There are several intermediate steps as well, and preparations for the Census usually begin three to four years in advance. The compilation and publication of the entire data also takes months to a few years.

bulk of the work for the 2021 Census was completed before Covid-19 hit the country. It was initially proposed to be an entirely digital exercise, with all the information being fed into a mobile app by the enumerators. However, owing to ‘practical difficulties’, it was later decided to conduct it in ‘mix mode’, using either the mobile app or the traditional paper forms.

Covid struck in India in March 2020 while the housing census was to begin on 1 April. Lockdown was imposed just a week before the housing census was to start.

What has been inexplicable, however, is the failure to resume the Census exercise in 2023, if not in 2022 itself. Most normal activities had been restored by the middle of 2022 after the dwindling of the third wave of the pandemic.

Timeline still uncertain

“There must be very good reasons for not completing the Census this year, though I am not aware of what they could be. There is no overemphasising the importance of this exercise. The robustness of most of our recent social and economic data is unlikely to be of the standard we would like to maintain. And that has implications everywhere,” said P M Kulkarni, a veteran population scientist and former professor at Jawaharlal Nehru University.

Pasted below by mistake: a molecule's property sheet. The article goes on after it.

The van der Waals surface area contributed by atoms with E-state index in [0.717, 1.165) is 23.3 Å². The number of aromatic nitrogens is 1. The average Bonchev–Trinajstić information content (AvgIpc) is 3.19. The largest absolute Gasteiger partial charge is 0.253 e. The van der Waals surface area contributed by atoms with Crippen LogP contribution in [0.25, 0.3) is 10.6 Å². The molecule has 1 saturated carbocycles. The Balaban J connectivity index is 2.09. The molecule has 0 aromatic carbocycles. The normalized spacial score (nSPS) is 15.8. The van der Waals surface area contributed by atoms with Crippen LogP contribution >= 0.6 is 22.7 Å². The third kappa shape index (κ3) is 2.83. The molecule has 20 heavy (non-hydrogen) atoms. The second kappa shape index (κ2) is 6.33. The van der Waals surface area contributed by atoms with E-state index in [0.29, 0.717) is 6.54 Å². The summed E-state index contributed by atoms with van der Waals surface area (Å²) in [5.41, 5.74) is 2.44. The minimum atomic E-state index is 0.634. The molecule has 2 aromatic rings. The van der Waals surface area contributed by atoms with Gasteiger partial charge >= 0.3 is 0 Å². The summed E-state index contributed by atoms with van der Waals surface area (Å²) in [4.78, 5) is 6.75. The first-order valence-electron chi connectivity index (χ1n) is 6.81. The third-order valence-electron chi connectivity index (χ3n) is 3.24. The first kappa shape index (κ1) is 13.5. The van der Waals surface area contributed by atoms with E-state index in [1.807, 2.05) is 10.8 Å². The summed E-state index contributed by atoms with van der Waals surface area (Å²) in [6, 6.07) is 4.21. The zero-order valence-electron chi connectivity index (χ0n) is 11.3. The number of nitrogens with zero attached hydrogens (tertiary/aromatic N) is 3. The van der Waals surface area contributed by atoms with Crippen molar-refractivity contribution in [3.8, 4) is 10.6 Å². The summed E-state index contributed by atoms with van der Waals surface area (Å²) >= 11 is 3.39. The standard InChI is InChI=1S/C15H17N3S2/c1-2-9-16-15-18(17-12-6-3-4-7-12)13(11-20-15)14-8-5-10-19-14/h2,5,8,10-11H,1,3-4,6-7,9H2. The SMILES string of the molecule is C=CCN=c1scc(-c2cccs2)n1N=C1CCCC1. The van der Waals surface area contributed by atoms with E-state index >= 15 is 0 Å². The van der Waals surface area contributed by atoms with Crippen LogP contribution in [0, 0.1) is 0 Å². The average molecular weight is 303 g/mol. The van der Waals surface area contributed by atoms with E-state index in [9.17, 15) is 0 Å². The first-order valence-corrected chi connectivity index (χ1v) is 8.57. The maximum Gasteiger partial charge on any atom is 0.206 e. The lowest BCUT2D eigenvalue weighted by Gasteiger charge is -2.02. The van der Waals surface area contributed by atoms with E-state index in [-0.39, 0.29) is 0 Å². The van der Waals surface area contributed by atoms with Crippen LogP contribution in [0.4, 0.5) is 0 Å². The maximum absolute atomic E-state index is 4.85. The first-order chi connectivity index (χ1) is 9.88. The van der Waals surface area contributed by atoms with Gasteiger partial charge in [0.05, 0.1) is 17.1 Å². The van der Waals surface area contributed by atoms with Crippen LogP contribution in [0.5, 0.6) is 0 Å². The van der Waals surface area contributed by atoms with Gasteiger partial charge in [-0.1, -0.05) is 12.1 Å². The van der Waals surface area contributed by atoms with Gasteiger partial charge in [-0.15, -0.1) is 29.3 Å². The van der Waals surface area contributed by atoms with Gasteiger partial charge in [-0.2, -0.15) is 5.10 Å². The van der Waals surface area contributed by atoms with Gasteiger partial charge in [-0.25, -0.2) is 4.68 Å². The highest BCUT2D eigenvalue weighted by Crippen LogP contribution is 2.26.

Interestingly, many other countries have carried out their Census either during, or after, the pandemic. These include the United Statesthe United Kingdom, and Australia. Of course, the Indian Census is a much bigger and incredibly more complex exercise. Close to 30 lakh enumerators have to make visits to an estimated 33 crore households to count nearly 140 crore people and collect a host of other demographic and economic data. Still, 2023 could have been an ideal time to conduct the Census and prevent further delays.

Recently, the Census office released a detailed document on India’s Census exercises since 1981 to mark the 150th year of its operations (it began working in 1871). Called ‘A Treatise on Indian Censuses since 1981′, it has a chapter on the 2021 Census as well. The chapter, which represents the most recent official word on the 2021 Census, bemoans the disruption caused by the pandemic, but says the break could be helpful in other ways.

“…this situation also presented an opportunity for re-examining the instruments for carrying out the population Census through innovation and new initiatives using technology,” it says.

But even this document does not give a specific date for completing the exercise, only expressing the hope that it would happen “soon”.

The Covid-19 pandemic created the disruption in many aspects of life including the postponement of Census of India. But it is hoped that the experiences gained during the period in developing and innovating digital products in the Census organisation would go a long way in carrying the unfinished task of the 16th digital Population Census of India soon,” it says.